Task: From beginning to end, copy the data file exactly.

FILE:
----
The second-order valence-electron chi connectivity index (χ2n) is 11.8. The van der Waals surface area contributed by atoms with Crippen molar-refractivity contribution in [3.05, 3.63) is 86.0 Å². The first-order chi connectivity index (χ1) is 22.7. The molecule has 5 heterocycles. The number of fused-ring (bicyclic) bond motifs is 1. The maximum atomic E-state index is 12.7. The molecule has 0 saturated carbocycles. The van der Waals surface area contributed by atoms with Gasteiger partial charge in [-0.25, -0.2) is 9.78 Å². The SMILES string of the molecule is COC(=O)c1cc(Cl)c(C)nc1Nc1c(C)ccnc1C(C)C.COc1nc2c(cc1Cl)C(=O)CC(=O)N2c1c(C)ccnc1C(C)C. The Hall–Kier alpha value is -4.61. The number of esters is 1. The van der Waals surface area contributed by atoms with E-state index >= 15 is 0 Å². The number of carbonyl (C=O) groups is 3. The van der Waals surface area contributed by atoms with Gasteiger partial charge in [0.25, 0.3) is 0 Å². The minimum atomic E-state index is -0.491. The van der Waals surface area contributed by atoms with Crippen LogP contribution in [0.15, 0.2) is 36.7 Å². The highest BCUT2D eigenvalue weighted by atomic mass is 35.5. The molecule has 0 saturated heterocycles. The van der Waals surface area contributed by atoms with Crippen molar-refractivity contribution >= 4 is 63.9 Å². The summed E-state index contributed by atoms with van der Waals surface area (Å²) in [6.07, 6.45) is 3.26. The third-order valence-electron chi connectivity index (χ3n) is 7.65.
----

The second-order valence-electron chi connectivity index (χ2n) is 11.8. The van der Waals surface area contributed by atoms with Crippen molar-refractivity contribution in [3.05, 3.63) is 86.0 Å². The first-order chi connectivity index (χ1) is 22.7. The molecule has 5 heterocycles. The number of fused-ring (bicyclic) bond motifs is 1. The maximum atomic E-state index is 12.7. The molecule has 0 saturated carbocycles. The van der Waals surface area contributed by atoms with Gasteiger partial charge in [-0.25, -0.2) is 9.78 Å². The SMILES string of the molecule is COC(=O)c1cc(Cl)c(C)nc1Nc1c(C)ccnc1C(C)C.COc1nc2c(cc1Cl)C(=O)CC(=O)N2c1c(C)ccnc1C(C)C. The Hall–Kier alpha value is -4.61. The number of esters is 1. The van der Waals surface area contributed by atoms with E-state index >= 15 is 0 Å². The number of carbonyl (C=O) groups is 3. The van der Waals surface area contributed by atoms with Gasteiger partial charge in [0.25, 0.3) is 0 Å². The minimum atomic E-state index is -0.491. The van der Waals surface area contributed by atoms with Crippen LogP contribution in [0.15, 0.2) is 36.7 Å². The highest BCUT2D eigenvalue weighted by atomic mass is 35.5. The molecule has 0 saturated heterocycles. The van der Waals surface area contributed by atoms with Crippen molar-refractivity contribution >= 4 is 63.9 Å². The summed E-state index contributed by atoms with van der Waals surface area (Å²) in [6.07, 6.45) is 3.26. The third-order valence-electron chi connectivity index (χ3n) is 7.65.